The Australian Government Commemorates The Bombing Of Darwin

Luke Fitzpatrick

Approximately 80 years ago, mainland Australia experienced the largest and most destructive external attack from a foreign power using modern warfare. The date was February 19, 1942, when Japanese warplanes bombed the port town of Darwin in the Northern Territory.

Darwin has been a bustling trading port since the 1930s and has become a strategic key link to countries like Java and East Timor at the time because of its proximity to Southeast Asia. At the onset of World War 2, 10,000 Allied and Australian troops arrived at Darwin to defend the North Australian coastline.

Just two or three minutes before 10:00 am, Japanese forces commenced the first air raid on Darwin, which hit the town proper, vital infrastructure in the area, and numerous ships docked in the harbor. Out of the 47 ships docked on the harbor, 8 ships sunk from the aerial attacks that day, and 11 were damaged. Buildings like the police barracks, the Darwin Post Office, and the Office of the Administrator of the Northern Territory were destroyed.

The second air raid was mounted more than an hour after at 11:45 am, which concentrated on the Royal Australian Air Force base in Parap. In just 25 minutes of continuous aerial bombings, the Japanese forces destroyed two hangars, 20 military aircraft, the central store and severely damaged the hospital and sections of the airmen’s quarters.

188 Japanese warplanes launched an attack against Darwin from four air carriers stationed in the Timor Sea. The one leading the bombings was the same Japanese commander who mounted the attack on Pearl Harbor 10 weeks before the Bombing of Darwin.

Both raids on Darwin resulted in the death of at least 252 people, including service members and civilians.

Why Darwin?

While many believed that the Japanese’ actions meant the start of their invasion of Australia, it was simply not true at that time. The Japanese forces mounted air attacks on Darwin to disrupt any chance of the Allies using Darwin as a base for their counter-offensive attacks and crush the morale of the Allied troops and the natives.

Rather than invade Australia, the Japanese denied the Allies of Darwin as a strategic base near East Timor, Indonesia, and New Guinea. And even after the initial bombing of Darwin, the attacks continued. 97 air raids bombed Darwin around 64 times between February 19, 1942, and November 12, 1943.

Commemorating the Bombing of Darwin

The names of those who perished — both servicemen and women, and civilians are commemorated by name in the city of Darwin and will be honored for the decades to come. Veterans that suffered that have been discharged in service, due to illness or injury can lodge a Department of Veterans Affairs (DVA) claim for intial liability.

Prime Minister Scott Morrison commemorates this day and all those who had experienced it — whether having lived through it or having lost loved ones along the way. Here is what he had to say to commemorate the 80th anniversary of such a devastating attack:

“The Bombing of Darwin began a testing chapter in the history of our nation – a series of air raids across north-western Australia which continued for 21 long months until November 1943.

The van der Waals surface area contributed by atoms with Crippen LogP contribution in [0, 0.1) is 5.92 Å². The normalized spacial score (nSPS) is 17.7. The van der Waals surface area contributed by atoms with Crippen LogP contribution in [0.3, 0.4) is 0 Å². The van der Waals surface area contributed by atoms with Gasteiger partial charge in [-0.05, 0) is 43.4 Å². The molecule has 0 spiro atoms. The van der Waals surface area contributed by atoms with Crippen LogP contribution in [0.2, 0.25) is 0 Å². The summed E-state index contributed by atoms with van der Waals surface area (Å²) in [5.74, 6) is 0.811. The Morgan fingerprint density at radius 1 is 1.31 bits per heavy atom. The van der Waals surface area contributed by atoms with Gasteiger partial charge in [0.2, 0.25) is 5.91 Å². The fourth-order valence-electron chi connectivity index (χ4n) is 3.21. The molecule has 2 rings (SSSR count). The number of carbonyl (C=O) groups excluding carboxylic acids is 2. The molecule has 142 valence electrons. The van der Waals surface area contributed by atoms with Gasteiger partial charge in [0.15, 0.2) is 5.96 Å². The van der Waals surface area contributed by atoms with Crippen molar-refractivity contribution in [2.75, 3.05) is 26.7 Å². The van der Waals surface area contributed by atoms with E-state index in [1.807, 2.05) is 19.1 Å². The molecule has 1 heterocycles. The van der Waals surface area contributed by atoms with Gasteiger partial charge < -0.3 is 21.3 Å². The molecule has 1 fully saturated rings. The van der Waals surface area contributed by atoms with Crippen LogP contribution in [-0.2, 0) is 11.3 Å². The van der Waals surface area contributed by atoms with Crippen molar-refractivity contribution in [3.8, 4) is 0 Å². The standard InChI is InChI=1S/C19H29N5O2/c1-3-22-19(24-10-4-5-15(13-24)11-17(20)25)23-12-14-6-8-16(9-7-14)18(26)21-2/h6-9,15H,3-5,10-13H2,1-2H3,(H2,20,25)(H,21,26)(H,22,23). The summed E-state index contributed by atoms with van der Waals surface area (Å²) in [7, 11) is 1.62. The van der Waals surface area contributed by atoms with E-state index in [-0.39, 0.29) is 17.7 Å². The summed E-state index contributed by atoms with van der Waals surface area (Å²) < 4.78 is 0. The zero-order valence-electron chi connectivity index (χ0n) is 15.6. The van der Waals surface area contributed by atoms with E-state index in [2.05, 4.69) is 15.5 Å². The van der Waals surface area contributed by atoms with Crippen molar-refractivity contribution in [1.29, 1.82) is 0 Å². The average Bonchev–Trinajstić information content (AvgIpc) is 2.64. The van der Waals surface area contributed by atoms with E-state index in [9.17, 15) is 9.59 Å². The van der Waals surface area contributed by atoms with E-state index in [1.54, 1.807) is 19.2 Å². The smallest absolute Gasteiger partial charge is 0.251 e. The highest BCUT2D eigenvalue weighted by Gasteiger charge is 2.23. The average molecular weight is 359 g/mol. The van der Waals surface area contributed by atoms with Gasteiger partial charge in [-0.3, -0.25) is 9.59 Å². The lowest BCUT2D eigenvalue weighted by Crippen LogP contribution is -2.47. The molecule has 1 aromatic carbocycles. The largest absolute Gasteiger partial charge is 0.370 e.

It was the greatest threat our people ever faced. But in our darkest hour, we rose to the challenge. Australia’s response to the Second World War was the greatest national effort in our history, and like Gallipoli almost 30 years before, the Bombing of Darwin proved to be an early tragedy, followed by ultimate triumph…”

He continues to say, “Today, it is more timely and necessary than ever to acknowledge what they went through and to assure their place in the story of our nation.

“We also acknowledge the deep and lasting friendship between the people of Australia and Japan – out of the suffering of war we have turned to each other in a spirit of reconciliation and respect. Our nations’ commitment to freedom, security, and democracy now provides a solid foundation for the future peace and stability of the region.

“On this day in the city of Darwin – and in every part of Australia – we will remember. Lest we forget.”

Minister for Veterans’ Affairs and Defence Personnel Andrew Gee also reflects on that dark day with a statement:

“Few survivors of the terrible surprise attack on Darwin are still with us today to share their experiences, so the duty now rests with us to ensure their stories are told, and their courage and sacrifice is remembered.

It is hard to imagine the fear and confusion that must have been felt by the people of Darwin and Australia that day when hundreds of enemy aircraft filled the skies above the city.

The danger of invasion was real, yet the determination to defend was resolute and there were great acts of bravery from both the military and civilians…

Australia may have escaped invasion, but it did not escape a further attack, with a total of 97 Japanese air raids inflicted on northern Australia over the next two years.”

Minister Gee continues, “As the living memory of that day and the terrifying period that followed fades away, it is all the more important that we pause and reflect on a dark chapter forever etched in our nation’s history.

On 19 February, I encourage all Australians to take time out to remember and honor all those who died in these attacks and in the defense of Australia during the Second World War.”

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Academic Speaker | Freelance Journalist | I have contributed to a variety of publications such as Forbes, Tech In Asia, and The Next Web. I cover a variety of topics ranging from fintech, big data, AI, blockchain, to lifestyle and breaking news stories.

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